Speaking of regulation, this brings me to another reason why homeopathy is not a soft target, and this is a reason that also underscores the importance of skeptic organizations. The homeopathic industry has enjoyed the passive support of the government, in particular the Food and Drug Administration (FDA). What do I mean by that? Well, homeopathic drugs are within the purview of the FDA. In fact, on many ads for homeopathic products, or on their packaging, you will see a proud reference to the fact that the drug is “regulated” by the FDA. The ordinary consumer thinks, of course, that this implies the FDA has required this drug to be tested for safety and efficacy. Wrong. Wrong. The FDA does not require homeopathic drug manufacturers to provide evidence of their products’ safety and efficacy. Essentially, in most cases, all the FDA does is require that homeopathic drugs be prepared consistent with the homeopathic pharmacopeia and that the labeling for the drug accurately reflects that fact.

The reasons for this hands-off approach are somewhat complicated but essentially it’s a blend of some of the messy history behind the passage of the original Food, Drug, and Cosmetic Act (one of the key sponsors was a homeopathic physician) and the FDA’s own decisions about how best to use its limited resources. The scientists at the FDA are under no illusions about the fact that homeopathic drugs cannot be effective. But they believe that these drugs, for the most part, pose no significant danger provided they are used for self-limiting conditions and do not contain nondiluted active ingredients, such as zinc. The FDA has issued warning letters when these conditions have not been met. Just recently, for example, the FDA issued a warning letter advising consumers to stop using homeopathic teething tablets because there were reports of adverse reactions, possibly due to the tablets containing trace amounts of belladonna. Similarly, a few years ago during the avian flu scare, the FDA issued a warning letter instructing homeopathic manufacturers to stop advertising their products as a cure for the flu.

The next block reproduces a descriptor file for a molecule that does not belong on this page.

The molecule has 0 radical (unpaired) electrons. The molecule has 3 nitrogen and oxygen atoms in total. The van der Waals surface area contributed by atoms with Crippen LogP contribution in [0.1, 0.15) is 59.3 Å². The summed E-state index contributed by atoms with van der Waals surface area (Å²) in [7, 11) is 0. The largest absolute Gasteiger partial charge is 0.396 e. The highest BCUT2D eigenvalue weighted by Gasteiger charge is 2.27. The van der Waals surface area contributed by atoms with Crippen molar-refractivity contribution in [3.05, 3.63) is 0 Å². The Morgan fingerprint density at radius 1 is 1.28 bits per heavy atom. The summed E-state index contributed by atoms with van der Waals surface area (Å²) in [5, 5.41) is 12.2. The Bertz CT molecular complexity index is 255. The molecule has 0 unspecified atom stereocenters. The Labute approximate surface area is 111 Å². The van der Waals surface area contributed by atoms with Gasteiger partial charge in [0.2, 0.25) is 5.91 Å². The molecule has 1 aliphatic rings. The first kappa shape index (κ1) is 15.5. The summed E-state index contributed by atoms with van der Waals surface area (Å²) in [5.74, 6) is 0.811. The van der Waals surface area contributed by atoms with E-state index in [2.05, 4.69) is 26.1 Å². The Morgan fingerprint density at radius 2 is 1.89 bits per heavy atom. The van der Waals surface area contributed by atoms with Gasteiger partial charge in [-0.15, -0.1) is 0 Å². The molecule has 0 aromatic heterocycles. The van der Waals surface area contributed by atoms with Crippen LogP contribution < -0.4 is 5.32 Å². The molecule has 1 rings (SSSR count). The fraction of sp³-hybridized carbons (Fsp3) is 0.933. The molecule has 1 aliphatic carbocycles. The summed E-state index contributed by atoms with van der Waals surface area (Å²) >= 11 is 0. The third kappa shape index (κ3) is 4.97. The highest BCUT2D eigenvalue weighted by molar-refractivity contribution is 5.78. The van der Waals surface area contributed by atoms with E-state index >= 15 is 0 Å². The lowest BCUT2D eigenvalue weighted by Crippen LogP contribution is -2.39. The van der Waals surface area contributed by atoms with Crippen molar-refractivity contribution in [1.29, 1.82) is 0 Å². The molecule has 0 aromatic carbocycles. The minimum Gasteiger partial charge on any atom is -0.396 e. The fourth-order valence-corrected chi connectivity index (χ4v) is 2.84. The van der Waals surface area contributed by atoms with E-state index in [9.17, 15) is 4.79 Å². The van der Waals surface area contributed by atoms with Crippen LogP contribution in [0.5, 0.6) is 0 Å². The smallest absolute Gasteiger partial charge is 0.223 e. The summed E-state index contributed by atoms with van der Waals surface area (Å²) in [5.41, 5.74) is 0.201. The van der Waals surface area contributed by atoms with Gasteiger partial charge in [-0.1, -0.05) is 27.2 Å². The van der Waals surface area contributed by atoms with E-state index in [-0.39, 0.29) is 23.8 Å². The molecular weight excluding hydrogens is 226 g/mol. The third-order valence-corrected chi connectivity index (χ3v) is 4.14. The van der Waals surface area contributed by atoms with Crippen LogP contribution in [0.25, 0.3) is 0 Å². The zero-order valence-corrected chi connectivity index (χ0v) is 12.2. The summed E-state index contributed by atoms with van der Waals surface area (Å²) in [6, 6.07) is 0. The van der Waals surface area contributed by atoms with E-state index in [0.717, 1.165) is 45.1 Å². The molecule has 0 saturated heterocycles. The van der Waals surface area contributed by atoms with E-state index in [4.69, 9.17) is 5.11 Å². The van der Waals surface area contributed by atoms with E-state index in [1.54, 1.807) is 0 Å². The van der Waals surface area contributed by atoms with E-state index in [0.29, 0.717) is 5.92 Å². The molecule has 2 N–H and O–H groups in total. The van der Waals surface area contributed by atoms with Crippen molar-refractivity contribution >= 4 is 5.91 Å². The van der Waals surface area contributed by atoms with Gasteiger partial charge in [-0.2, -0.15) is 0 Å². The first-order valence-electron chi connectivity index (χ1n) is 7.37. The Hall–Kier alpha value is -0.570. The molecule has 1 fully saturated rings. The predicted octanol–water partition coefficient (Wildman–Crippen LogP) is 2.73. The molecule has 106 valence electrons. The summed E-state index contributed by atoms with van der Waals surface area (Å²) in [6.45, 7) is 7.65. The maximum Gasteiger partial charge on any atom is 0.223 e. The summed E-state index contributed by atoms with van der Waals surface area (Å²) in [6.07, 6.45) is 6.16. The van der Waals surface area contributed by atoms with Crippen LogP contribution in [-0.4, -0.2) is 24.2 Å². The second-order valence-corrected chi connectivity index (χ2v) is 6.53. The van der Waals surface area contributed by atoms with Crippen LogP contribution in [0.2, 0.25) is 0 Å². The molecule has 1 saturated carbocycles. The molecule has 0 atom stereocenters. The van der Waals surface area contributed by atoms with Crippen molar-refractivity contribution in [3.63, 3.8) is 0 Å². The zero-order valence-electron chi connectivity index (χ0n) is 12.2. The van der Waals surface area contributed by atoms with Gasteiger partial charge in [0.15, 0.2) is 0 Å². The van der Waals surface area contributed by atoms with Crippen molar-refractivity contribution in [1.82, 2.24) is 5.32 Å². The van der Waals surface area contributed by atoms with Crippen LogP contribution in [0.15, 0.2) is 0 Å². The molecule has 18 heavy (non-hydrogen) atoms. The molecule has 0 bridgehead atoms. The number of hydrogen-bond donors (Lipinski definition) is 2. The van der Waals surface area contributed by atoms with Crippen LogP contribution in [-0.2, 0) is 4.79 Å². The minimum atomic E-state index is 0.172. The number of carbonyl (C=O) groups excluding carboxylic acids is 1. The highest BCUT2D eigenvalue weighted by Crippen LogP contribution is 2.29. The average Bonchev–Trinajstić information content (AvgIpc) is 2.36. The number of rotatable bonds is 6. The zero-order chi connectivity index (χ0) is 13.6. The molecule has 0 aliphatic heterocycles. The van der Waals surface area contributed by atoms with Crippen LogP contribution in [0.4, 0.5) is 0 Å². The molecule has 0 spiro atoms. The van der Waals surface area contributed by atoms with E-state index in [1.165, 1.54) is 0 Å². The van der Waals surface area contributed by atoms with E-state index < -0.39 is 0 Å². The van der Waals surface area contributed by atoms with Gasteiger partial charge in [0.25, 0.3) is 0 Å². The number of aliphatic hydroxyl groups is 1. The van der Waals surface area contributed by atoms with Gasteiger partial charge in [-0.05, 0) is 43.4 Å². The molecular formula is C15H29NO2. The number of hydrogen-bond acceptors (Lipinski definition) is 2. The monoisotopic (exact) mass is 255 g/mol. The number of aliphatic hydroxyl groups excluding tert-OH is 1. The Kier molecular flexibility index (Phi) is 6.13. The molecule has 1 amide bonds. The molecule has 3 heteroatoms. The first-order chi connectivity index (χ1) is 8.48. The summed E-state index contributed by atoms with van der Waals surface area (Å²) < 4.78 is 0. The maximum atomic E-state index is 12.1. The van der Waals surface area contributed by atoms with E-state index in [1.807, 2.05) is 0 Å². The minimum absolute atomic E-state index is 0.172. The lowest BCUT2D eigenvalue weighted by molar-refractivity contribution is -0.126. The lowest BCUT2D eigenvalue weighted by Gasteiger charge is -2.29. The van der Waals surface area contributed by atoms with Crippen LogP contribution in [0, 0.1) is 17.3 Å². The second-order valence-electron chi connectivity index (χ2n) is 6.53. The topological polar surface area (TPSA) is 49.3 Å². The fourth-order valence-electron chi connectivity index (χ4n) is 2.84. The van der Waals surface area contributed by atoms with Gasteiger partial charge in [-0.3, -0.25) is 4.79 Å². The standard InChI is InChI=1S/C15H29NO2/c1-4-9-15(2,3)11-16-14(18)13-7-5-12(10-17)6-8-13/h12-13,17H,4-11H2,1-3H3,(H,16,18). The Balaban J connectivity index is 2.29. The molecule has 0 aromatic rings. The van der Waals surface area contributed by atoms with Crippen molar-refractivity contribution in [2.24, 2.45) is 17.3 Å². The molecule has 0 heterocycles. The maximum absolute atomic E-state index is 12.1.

But, for the most part, the FDA gives homeopathic manufacturers a pass—which means that there are millions of people spending money on worthless products. Moreover, in some cases they almost certainly are foregoing conventional medicine to rely on a drug that will do nothing to help them.

In addition, with some exceptions, most scientists are not interested in doing anything about the lack of proper regulatory oversight by the FDA. Why would they be? Why would you run a study trying to see, for example, whether certain homeopathic drugs are really effective? There have been some studies done, but the most comprehensive study was one sponsored by the Australian government. It concluded that there are no health conditions for which there is reliable evidence that homeopathy is effective. With respect to private researchers, there’s little incentive either to study homeopathy or to campaign against marketing homeopathic drugs. You’re not going to win a Nobel Prize conducting a study that shows that sugar tablets are not an effective treatment.

So this is where skeptics and skeptic organizations can step in: to advocate on issues of public significance where most of the scientific community either does not have much interest or, for other reasons, does not want to take on a prominent advocacy role.